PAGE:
X-Men became a trending topic on Twitter after fans started debating which pre-MCU comic book movies are most important. Although the world of comic book films is primarily dominated by the MCU these days, there was an era of superhero films, before the first Iron Man in 2008, that laid the foundations upon which the MCU would build its empire.
With movies like Avengers: Infinity War and Avengers: Endgame being some of the largest and most successful films in history, it’s hard to imagine a time when superhero movies weren’t at the center of culture, but in the late 1990s and early 2000s, they didn’t carry the same significance that they do now. Films like Blade in 1998, X-Men in 2000, and Sam Raimi’s Spider-Man in 2002 were among the first superhero movies to popularize a genre that had previously been mainly reserved for comic book fans. Each of these franchises took a different approach adapting comic book material into films. Still, each plays a significant role in the overall history of comic book movies and paves the way for superhero movies to become the dominant force in cinema today.
X-Men trended on Twitter today after the debate over the significance of each pre-MCU comic book movie captured the attention of Twitter users all over the world. Many fans claim that 2000’s X-Men is overlooked when it comes to superhero movies and that, without it, the MCU wouldn’t exist as it does today. Others argue that 2002’s Spider-Man is the pillar upon which the MCU was built, while Blade fans counter that the success of the MCU can be traced back to the 1998 Wesley Snipes vampire-slayer film. Check out the debate below:
Imma need y’all to stop acting like Blade wasn’t the jumping off point, without Blade success there would be no Tobey Spider-Man nor X-men https://t.co/swVC3kIjfe
— Duel Wielding Doggos For Fun (@GUXSquallNoctis) September 7, 2021
“Toby Spider-man and 2000s x-men gave us the MCU! Deal with it!”
“No way it was Iron Man they weren’t sure it would work sorry you’re wrong!”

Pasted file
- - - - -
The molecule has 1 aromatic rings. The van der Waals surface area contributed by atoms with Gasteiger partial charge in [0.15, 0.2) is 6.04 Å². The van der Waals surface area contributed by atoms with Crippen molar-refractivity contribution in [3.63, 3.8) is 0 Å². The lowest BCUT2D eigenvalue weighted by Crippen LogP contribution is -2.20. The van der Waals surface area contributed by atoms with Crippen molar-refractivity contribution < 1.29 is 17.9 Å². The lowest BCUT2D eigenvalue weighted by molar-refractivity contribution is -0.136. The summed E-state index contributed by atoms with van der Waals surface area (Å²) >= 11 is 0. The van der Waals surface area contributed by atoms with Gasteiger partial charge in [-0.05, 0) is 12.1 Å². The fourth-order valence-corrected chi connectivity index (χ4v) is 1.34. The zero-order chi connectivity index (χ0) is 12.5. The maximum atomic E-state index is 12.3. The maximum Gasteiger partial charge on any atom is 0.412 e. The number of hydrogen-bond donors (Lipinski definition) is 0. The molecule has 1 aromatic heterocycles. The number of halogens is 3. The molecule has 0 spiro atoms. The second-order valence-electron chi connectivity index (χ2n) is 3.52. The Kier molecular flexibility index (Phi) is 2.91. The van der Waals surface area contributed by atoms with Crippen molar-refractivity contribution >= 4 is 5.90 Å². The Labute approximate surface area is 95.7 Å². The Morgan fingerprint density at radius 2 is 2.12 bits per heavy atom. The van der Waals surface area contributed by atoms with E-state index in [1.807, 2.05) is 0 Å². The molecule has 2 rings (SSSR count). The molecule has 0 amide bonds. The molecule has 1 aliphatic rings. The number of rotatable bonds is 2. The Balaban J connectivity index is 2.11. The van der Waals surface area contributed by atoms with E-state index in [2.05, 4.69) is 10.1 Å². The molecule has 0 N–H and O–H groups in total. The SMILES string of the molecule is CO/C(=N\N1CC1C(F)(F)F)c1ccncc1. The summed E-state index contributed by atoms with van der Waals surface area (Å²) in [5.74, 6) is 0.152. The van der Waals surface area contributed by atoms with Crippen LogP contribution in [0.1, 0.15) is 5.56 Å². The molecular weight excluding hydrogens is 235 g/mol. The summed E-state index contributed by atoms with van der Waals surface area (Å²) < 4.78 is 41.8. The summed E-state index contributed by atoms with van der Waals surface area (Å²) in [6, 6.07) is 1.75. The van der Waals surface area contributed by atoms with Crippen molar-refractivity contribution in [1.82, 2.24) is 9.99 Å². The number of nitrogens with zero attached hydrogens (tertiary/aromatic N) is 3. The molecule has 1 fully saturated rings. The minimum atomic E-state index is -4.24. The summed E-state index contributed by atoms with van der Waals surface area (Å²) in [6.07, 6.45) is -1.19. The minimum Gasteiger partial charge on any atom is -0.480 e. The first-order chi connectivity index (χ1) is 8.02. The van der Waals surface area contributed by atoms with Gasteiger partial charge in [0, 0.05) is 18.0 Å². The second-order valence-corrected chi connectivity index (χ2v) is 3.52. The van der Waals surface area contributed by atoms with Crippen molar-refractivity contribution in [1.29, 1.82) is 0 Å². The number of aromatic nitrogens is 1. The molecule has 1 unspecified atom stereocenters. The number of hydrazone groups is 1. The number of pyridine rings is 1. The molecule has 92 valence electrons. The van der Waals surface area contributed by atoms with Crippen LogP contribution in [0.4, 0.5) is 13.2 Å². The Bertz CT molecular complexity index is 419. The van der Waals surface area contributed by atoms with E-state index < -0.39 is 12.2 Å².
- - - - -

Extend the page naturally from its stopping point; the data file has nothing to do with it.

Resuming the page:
Every single Black fan: pic.twitter.com/eJ5wjI93iH
— ✨#1 Blade Historian Austin✨ (@sailorsctaustin) September 7, 2021
X-MEN and SPIDER-MAN didn’t make Hollywood safe for big comic book/superhero movies. They made the genre safe for white male movie stars, as we mostly stopped seeing the likes of SPAWN, BLADE, MEN IN BLACK, MASK OF ZORRO, STEEL, BLACK MASK, etc. as soon as X-MEN hit pay dirt. pic.twitter.com/UcybUAV7WZ
— Scott Mendelson (@ScottMendelson) September 7, 2021
Yeah, Blade came first but I don’t even recall it being hyped as a Marvel film. All Blade’s success did was cause more Blade movies to be made. Blade did not lead to X-men.
— Gruntled (@NeverTr74704466) September 7, 2021
Like many arguments about pop culture, there isn’t necessarily a right or wrong answer when it comes to which pre-MCU film is most important, but, at the very least, the debate does create an opportunity to reflect upon the humble beginnings of an era of movie-making that has been dominant in entertainment for well over a decade. Blade was a commercial success, so much so that two sequels would eventually follow. While the movie doesn’t always feel like a comic book movie by today’s standards, its box office revenue showed the executives at Marvel that superhero movies can be worthy investments.
X-Men‘s legacy has been complicated somewhat by the sexual abuse allegations made against the film’s director, Bryan Singer, but, to many on Twitter, it is the single most influential comic book movie ever made. Unlike Blade, which was rated R, X-Men was rated PG-13, making it a more family-friendly affair, which allowed it to earn even more money. It also more openly wore its comic book origins on its sleeve, considered a risky move by many at the time. In 2002, it felt like whatever X-Men started, Spider-Man perfected. Spider-Man, besides having a charming and highly likable leading man in Tobey Maguire, felt more accessible to non-comic-book-lovers, opening the superhero genre wide up to more mainstream audiences. Wherever one may fall on the pre-MCU comic book movie debate, it’s clear that, without these three movies, the MCU would not exist as it does today, which, in a way, makes them all equally important.
More: X-Men 2000 Was The First True Marvel Movie (But Its Legacy Is Spoiled)
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